This Japanese antique copper kensui for sado is hand tooled with a nami Chidori decoration. A kensui is a slop basin or waste water pot used for the Sado or tea ceremony, a pot in which the used tea and such are placed, It is hand made and hand tooled by a metal craftsman. I used to think it sounded funny when someone said metal was carved, but it is truly so when the medical is cut to form the items before heating and bending and also to carve out the open decorations. This one is decorated with the motif called 'Nami Chidori', or small birds flying over the ocean. In this case, the bird is a plover. It is a lovely and well done decoration.
The original carved would lid is very fine, they do not all come with or still have their lids. This came to us from Japan and is at least 100 years old dating the 19th century Meiji period of 1868-1912. It does not have any damage, but it does not some age related patina when should be allowed to continue to develop and a little bumpiness on the bottom. It could be cleaned and polished but most collectors prefer not to do so. A great Japanese collector's item or to use for those who enjoy tea today or for other reasons.
Size: Diameter 6 inches or 15.2 cm, Height 4.6 inches or 11.8 cm, Weight 800 grams or 1 lb. 9 oz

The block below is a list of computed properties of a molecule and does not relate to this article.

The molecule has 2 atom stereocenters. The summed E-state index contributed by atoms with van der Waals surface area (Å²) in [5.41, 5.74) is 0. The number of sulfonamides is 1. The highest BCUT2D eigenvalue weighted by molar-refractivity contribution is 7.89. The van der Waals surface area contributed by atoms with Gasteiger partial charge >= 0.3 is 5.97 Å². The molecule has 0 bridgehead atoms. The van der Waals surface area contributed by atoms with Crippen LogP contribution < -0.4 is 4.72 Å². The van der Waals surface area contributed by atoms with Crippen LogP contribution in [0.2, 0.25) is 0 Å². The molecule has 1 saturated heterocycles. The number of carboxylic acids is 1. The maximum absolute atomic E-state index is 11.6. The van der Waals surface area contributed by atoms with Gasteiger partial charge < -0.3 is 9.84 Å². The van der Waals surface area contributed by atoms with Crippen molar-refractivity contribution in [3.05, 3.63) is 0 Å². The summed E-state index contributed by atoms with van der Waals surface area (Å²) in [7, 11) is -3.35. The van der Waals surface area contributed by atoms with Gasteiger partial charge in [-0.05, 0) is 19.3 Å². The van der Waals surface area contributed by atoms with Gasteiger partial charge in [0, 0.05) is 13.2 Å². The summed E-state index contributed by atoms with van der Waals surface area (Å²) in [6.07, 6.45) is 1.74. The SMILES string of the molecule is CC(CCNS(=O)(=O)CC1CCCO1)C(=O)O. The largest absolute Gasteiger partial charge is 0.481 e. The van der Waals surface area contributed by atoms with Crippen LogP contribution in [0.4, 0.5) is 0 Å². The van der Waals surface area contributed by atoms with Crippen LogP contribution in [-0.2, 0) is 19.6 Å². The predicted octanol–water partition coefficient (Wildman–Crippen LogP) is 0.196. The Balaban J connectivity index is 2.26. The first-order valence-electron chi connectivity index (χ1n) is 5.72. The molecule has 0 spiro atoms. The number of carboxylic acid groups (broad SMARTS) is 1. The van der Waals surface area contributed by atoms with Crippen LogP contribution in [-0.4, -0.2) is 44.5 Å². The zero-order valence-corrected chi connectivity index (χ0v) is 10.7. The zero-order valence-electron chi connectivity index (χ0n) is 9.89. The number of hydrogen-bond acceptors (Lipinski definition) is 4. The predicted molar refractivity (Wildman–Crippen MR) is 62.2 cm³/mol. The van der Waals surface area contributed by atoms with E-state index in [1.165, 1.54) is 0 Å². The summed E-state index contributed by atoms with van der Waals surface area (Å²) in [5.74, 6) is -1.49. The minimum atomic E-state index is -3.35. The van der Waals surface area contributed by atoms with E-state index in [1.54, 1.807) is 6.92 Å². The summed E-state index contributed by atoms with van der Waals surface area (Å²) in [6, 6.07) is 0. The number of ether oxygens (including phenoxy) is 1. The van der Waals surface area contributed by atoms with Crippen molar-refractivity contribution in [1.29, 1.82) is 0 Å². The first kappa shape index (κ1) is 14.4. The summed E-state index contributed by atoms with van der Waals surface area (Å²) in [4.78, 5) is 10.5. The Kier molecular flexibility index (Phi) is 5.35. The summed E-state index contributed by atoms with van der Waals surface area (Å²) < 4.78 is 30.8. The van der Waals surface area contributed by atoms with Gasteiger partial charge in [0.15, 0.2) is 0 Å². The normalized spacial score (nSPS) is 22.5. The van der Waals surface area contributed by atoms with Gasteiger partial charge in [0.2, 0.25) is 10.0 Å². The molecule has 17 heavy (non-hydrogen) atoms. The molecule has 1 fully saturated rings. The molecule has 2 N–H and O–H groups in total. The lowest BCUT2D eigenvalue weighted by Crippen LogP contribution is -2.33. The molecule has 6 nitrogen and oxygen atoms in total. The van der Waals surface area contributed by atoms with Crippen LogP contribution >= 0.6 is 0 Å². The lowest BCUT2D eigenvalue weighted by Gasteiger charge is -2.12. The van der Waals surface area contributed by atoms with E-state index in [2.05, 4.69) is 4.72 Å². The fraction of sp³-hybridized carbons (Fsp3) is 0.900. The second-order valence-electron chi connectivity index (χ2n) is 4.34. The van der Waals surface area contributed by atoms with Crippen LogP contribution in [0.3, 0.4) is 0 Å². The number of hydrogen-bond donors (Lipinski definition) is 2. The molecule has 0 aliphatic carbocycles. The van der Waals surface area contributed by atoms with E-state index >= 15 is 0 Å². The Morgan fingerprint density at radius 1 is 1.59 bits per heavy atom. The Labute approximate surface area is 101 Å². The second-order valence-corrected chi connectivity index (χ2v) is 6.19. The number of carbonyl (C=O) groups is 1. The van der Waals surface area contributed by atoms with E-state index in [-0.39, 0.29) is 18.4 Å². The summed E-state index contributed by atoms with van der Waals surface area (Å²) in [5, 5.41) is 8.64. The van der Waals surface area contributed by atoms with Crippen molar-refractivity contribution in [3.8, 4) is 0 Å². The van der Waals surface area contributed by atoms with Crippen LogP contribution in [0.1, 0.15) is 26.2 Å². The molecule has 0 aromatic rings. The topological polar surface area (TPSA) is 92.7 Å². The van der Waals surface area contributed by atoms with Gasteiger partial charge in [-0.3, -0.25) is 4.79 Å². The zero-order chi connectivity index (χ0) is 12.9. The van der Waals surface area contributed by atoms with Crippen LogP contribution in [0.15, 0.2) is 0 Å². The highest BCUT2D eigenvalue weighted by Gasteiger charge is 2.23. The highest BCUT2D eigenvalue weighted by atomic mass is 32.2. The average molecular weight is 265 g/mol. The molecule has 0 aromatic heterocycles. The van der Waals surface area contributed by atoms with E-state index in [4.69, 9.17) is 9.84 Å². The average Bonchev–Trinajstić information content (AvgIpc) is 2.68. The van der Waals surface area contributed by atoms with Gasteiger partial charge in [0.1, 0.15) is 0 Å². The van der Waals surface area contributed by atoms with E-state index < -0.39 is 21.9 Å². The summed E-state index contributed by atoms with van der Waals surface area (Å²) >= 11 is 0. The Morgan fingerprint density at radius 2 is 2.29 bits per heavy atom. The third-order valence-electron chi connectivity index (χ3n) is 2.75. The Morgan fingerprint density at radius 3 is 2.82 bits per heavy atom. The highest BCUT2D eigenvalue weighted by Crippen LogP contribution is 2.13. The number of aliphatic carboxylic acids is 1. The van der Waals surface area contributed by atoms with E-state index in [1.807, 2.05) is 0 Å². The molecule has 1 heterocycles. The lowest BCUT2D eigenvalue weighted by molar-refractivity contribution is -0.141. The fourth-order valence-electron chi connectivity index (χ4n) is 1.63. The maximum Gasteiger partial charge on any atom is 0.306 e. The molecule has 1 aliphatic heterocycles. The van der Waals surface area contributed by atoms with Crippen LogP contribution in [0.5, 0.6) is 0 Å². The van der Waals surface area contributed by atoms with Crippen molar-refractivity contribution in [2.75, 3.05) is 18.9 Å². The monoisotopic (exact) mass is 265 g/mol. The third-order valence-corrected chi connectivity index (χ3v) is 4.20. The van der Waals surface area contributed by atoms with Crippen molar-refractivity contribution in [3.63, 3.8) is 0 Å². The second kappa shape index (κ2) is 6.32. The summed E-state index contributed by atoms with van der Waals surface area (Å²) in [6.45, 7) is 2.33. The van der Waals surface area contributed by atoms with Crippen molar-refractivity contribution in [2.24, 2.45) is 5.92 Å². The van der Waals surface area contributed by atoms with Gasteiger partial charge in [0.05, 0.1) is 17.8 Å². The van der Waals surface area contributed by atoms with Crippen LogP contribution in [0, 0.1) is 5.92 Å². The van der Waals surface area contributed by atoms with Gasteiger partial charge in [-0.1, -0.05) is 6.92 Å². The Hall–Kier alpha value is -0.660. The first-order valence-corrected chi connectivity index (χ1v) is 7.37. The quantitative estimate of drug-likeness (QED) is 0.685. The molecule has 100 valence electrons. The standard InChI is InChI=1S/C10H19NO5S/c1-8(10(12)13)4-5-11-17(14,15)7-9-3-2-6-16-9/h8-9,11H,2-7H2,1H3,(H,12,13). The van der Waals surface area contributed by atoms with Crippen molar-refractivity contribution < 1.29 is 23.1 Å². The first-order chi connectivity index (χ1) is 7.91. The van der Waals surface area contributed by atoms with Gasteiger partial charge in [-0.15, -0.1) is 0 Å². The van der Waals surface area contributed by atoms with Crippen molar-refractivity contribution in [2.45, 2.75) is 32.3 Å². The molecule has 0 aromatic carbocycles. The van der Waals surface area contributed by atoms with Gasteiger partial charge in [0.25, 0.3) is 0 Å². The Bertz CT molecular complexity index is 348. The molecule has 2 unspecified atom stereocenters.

The Japanese tea ceremony
The Japanese tea ceremony, also called the Way of Tea, is a Japanese cultural activity involving the ceremonial preparation and presentation of matcha, powdered green tea. In Japanese, it is called chanoyu 茶の湯 or sadō, chadō 茶道. The manner in which it is performed, or the art of its performance, is called otemae お手前; お点前. Zen Buddhism was a primary influence in the development of the tea ceremony. Much less commonly, it uses leaf tea, primarily sencha; see sencha tea ceremony, below.
Tea gatherings are classified as chakai 茶会 or chaji 茶事. A chakai is a relatively simple course of hospitality that includes confections, thin tea 薄茶 usucha, and perhaps a light meal. A chaji is a much more formal gathering, usually including a full-course kaiseki meal followed by confections, thick tea 濃茶 koicha, and thin tea. A chaji can last up to four hours.
There is so much to and history about the Japanese Tea Ceremony including items used and special reasons and occasions for the ceremonies. To completely learn about the Sado it is best to search for a good book or website to read if you would like to learn more. There are some saved to our ‘Favorites’ the link to which can be found on our home page.
information from Wikipedia
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